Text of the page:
After looking at the July and August 2019 brands ranking for Europe, lets zoom in on the models ranking. In July Volkswagen monopolizes the podium, with the Golf, Tiguan and Polo in the top-3 spots, a feat which only happened once before in modern history, in July 2018. The three VWs are followed by the Dacia Sandero which equals its European ranking record at #4, also hit in November 2018 and May 2019. The Renault Clio is the big loser in the top-10 due to the changeover to the new generation, while the Opel/Vauxhall Corsa makes it four subcompacts in a row. The Volkswagen T-Roc is in the top-10 for the second time ever, after last February, making it 4 VW models in the top-10. The Toyota Corolla impresses at #14, the highest ranking for the nameplate in at least 2 decades and almost knocking down the Yaris of its throne as the brand’s best seller in Europe, a title it held since 2000. [Read more…]
The European car market has been in a bit of rollercoaster in the summer of 2019, with sales down 7,8% in June, then up 2,6% in July before dropping 7,6% again in August. Expect a double digit gain again in September as the market suffered a severe 23% drop in that month last year as a result of the WLTP fuel efficiency standards kicking in. Still, the market is down 3,3% for 2019 so far, and September alone isn’t going to bring that back into positive territory. While in July SUVs and crossovers were the only type of vehicles to improve their sales, in August logically all types were in the red, with MPVs once again the biggest losers an falling at more than double the rate of the overall market. In July and August, electrified vehicles continued to gain market share, more specifically EVs, as PHEV sales took a nosedive due to WLTP regulations. Electric car sales grew by 90% in July and by 69% in August, while PHEV sales were down 19% in July and down 29% in August. The marker share of electrified vehicles grew to a record 3,3% in August with battery electric cars taking a 2,2% share of the overall European passenger car market.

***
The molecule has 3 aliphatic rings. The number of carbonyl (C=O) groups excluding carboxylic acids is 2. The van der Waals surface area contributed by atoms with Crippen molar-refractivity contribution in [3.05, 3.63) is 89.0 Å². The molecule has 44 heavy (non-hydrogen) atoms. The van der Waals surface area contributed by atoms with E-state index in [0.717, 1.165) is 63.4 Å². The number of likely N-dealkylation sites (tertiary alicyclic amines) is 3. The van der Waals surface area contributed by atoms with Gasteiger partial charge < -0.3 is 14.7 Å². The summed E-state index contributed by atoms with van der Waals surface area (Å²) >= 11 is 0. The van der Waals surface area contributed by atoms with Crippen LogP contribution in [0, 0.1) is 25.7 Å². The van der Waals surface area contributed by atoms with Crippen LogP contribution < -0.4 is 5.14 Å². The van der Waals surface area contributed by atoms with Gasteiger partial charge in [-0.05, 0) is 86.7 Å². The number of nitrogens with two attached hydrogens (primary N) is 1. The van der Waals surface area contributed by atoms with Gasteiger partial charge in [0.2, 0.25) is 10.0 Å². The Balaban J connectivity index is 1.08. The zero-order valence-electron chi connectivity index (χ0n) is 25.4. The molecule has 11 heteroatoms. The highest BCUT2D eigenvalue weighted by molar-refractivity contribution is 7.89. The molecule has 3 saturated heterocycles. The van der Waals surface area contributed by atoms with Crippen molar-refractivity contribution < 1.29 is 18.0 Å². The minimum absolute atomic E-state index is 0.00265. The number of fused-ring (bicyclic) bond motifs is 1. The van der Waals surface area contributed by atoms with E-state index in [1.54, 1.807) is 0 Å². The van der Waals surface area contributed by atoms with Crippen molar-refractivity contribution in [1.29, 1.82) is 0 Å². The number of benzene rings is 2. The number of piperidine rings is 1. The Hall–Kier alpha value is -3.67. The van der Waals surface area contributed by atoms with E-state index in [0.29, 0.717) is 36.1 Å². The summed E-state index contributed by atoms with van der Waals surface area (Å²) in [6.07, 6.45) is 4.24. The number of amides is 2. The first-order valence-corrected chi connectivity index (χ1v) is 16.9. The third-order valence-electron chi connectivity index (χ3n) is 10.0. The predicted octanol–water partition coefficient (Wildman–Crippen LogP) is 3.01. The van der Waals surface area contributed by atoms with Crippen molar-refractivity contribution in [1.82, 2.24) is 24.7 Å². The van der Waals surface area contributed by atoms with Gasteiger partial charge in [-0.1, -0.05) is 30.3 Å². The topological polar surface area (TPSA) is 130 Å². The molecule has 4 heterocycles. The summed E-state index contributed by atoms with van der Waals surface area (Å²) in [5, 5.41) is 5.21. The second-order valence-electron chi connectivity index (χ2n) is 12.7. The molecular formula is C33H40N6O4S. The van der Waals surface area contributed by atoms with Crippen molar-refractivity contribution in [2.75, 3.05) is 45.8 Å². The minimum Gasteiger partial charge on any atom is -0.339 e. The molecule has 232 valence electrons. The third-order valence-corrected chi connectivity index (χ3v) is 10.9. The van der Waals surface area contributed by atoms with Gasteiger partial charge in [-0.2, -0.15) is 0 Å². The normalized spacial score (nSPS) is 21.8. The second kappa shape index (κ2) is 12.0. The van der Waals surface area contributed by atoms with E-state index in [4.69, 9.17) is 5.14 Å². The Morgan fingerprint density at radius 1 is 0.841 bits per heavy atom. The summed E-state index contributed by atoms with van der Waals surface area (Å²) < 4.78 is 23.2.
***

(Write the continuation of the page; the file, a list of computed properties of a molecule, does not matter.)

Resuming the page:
In an effort to add even more information to the data we publish each month, as well as to accelerate the time-to-market of the information, we have revamped our monthly sales table. The aim is streamline the Highlights section to focus on just the very top take-aways, while the new Notes section of the table helps pull out interesting monthly trends [Read more…]
After see-sawing for most of the year, the market delivered a surprisingly stable performance in August, with sales up by 1.0%. However, because of the serious sales decline in July, the YTD growth is still just 1.4%, meaning that it’s far from guaranteed that 2018 will end up being a better year than 2017. Despite a lot of dynamism
After looking at the August 2017 car brand sales in Europe, let’s zoom in on individual model sales figures. The major thing to notice in the top-3 is the arrival of the Skoda Octavia behind the usual suspects VW Golf and Renault Clio. If last month the Octavia set a new personal best ranking with a 4th place, it immediately breaks that record in August, landing on the European podium for the first time since the nameplate’s was launched in 1996. The facelift with the double headlights must really have struck a chord with European buyers. In fourth place, the Volkswagen Tiguan equals the record ranking it also hit last April, and it’s Europe’s best selling crossover for the third time this year after April and January, and for the sixth time ever, after August, October and November of 2016. But wait, there’s one more record breaker in the top-5: the Dacia Sandero climbs two more spots on the personal best it set last month and is in the European top-5 for the first time ever. This also makes it a Renault-Dacia 1-2 in the subcompact car segment, as the Sandero outsells overall top-5 regulars like the Volkswagen Polo (#6), Opel/Vauxhall Corsa (#8) and Ford Fiesta (down to a record low of 32nd place), as well as other rivals like the Peugeot 208 (#9) and Toyota Yaris (#10). Granted, the Polo and Fiesta suffer from model change-overs and the Corsa is getting a bit long in the tooth, but that still doesn’t really discount the Sandero’s top performance with a gain of 23,3%. [Read more…]